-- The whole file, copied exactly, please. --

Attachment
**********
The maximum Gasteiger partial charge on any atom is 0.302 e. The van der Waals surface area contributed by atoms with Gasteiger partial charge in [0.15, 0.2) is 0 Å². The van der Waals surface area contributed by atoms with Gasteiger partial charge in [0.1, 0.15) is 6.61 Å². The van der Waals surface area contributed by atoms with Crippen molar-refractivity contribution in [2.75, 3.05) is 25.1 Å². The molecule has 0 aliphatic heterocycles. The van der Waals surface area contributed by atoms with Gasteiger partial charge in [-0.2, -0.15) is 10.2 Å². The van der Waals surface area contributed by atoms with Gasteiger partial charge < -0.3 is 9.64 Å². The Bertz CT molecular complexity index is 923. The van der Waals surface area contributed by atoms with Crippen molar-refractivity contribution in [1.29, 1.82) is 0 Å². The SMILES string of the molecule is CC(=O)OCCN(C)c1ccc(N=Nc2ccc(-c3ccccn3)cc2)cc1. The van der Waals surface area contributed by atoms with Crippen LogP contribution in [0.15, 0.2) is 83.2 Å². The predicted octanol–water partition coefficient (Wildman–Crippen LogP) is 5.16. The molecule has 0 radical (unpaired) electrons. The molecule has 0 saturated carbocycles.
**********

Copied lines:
The maximum Gasteiger partial charge on any atom is 0.302 e. The van der Waals surface area contributed by atoms with Gasteiger partial charge in [0.15, 0.2) is 0 Å². The van der Waals surface area contributed by atoms with Gasteiger partial charge in [0.1, 0.15) is 6.61 Å². The van der Waals surface area contributed by atoms with Crippen molar-refractivity contribution in [2.75, 3.05) is 25.1 Å². The molecule has 0 aliphatic heterocycles. The van der Waals surface area contributed by atoms with Gasteiger partial charge in [-0.2, -0.15) is 10.2 Å². The van der Waals surface area contributed by atoms with Gasteiger partial charge < -0.3 is 9.64 Å². The Bertz CT molecular complexity index is 923. The van der Waals surface area contributed by atoms with Crippen molar-refractivity contribution in [1.29, 1.82) is 0 Å². The SMILES string of the molecule is CC(=O)OCCN(C)c1ccc(N=Nc2ccc(-c3ccccn3)cc2)cc1. The van der Waals surface area contributed by atoms with Crippen LogP contribution in [0.15, 0.2) is 83.2 Å². The predicted octanol–water partition coefficient (Wildman–Crippen LogP) is 5.16. The molecule has 0 radical (unpaired) electrons. The molecule has 0 saturated carbocycles.